New Survey: Organic Farmers Pay the Price for GMO Contamination

canolaflower110203_ARSWe know contamination is a huge problem for farmers who don’t grow genetically engineered (GE) crops. With one day left for the public to submit comments to the USDA on “coexistence”Food & Water Watch in partnership with the Organic Farmers’ Agency for Relationship Marketing (OFARM) has released survey results that clearly show contamination from GMO crops is happening and it’s non-GMO farmers who are paying the price.

Read the survey results: Organic Farmers Pay the Price for GMO Contamination (opens to PDF).

The survey of farmers across 17 states, but primarily in the Midwest, is an effort to fill the data gap that was used to justify an inadequate policy recommendation by the USDA Advisory Committee on Biotechnology and 21st Century Agriculture (AC21). Heavily weighted with biotech proponents, the committee gathered for a series of meetings in 2011 and 2012 to establish a protocol for coexistence and to design a compensation mechanism for farmers who are economically harmed by contamination from GMO crops. Unfortunately, the committee was unable to estimate the costs associated with GMO presence on non-GMO and organic farms due to a lack of data. Their final suggestion for a compensation mechanism was a form of crop insurance that included, in one proposal, a premium to be paid by producers of non-GMO crops.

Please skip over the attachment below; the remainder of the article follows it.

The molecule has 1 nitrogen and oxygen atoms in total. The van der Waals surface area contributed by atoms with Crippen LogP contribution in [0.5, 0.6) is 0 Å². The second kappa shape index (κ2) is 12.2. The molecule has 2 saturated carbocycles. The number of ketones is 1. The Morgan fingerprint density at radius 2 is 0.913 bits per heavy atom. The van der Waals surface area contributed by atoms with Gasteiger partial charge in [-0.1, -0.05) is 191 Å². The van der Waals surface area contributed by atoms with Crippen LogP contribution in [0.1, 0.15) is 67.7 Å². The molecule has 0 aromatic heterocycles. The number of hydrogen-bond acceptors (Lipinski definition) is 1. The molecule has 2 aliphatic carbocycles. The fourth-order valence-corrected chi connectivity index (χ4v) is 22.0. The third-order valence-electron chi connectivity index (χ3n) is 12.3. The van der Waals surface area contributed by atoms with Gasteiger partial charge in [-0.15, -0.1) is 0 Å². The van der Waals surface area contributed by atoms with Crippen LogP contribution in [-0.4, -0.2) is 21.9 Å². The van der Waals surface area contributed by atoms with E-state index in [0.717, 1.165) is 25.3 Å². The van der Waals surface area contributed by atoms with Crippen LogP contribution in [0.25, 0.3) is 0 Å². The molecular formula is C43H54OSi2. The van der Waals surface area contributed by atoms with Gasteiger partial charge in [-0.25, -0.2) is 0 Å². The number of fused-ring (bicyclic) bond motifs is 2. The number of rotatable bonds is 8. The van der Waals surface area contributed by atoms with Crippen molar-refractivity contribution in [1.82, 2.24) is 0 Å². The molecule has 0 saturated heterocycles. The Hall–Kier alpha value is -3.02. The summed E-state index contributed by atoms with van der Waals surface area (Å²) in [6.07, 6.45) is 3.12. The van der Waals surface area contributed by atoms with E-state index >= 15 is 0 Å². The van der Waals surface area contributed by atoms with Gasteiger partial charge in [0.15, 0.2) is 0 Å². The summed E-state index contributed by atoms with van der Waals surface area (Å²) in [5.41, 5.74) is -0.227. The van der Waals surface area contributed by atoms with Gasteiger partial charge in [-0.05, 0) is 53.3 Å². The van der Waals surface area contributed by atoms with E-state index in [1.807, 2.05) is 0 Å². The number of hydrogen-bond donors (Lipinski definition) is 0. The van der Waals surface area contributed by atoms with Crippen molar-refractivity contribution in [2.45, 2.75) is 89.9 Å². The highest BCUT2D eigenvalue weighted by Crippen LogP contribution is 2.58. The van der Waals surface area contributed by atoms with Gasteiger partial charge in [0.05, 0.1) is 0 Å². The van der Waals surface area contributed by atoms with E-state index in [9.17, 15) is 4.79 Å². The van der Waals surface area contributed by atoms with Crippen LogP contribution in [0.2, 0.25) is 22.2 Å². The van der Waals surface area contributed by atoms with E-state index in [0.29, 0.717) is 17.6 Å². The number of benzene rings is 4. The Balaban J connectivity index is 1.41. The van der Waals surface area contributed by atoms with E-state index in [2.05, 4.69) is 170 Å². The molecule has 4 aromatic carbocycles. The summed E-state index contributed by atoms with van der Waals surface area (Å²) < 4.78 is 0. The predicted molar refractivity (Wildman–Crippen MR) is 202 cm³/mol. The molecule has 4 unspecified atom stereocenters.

The survey results reveal that the risks and the effects of GMO contamination have unfairly burdened organic and non-GMO farmers with extra work, longer hours and financial insecurity, which has led to a general skepticism of coexistence amongst the organic community. Some even expressed the feeling that their chosen method of production is being seriously threatened. Meanwhile, GMO growers are not specifically required to mitigate the risk of contamination.

Survey highlights include:

•  Nearly half of respondents are skeptical that GMO and non-GMO crop production can coexist.

•  Over two-thirds do not think good stewardship alone is enough to protect organic and non-GMO farmers from contamination.

•  Five out of six responding farmers are concerned about GMO contamination impacting their farm, with 60 percent saying they are extremely concerned.

•  One out of three responding farmers have dealt with GMO contamination on their farm. Of those contaminated farmers, over half have been rejected by their buyers for that reason. They reported a median cost of a rejected semi load (approximately 1,000 bushels) of $4,500.

•  Nearly half of responding farmers would not choose to purchase crop insurance to cover losses associated with GMO contamination. And of those who would purchase insurance, three out of four reported that GMO patent holders, GMO users, or both of those entities should bear the liability burden for any economic loss associated with GMO contamination.

Public comments to USDA regarding “coexistence” recommendations given by AC21 are due March 4, 2014.

Submit comments electronically by following this link to Docket No. APHIS-2013-0047.

Read more about the recommendations on “coexistence” made by AC21 and talking points for comments here.

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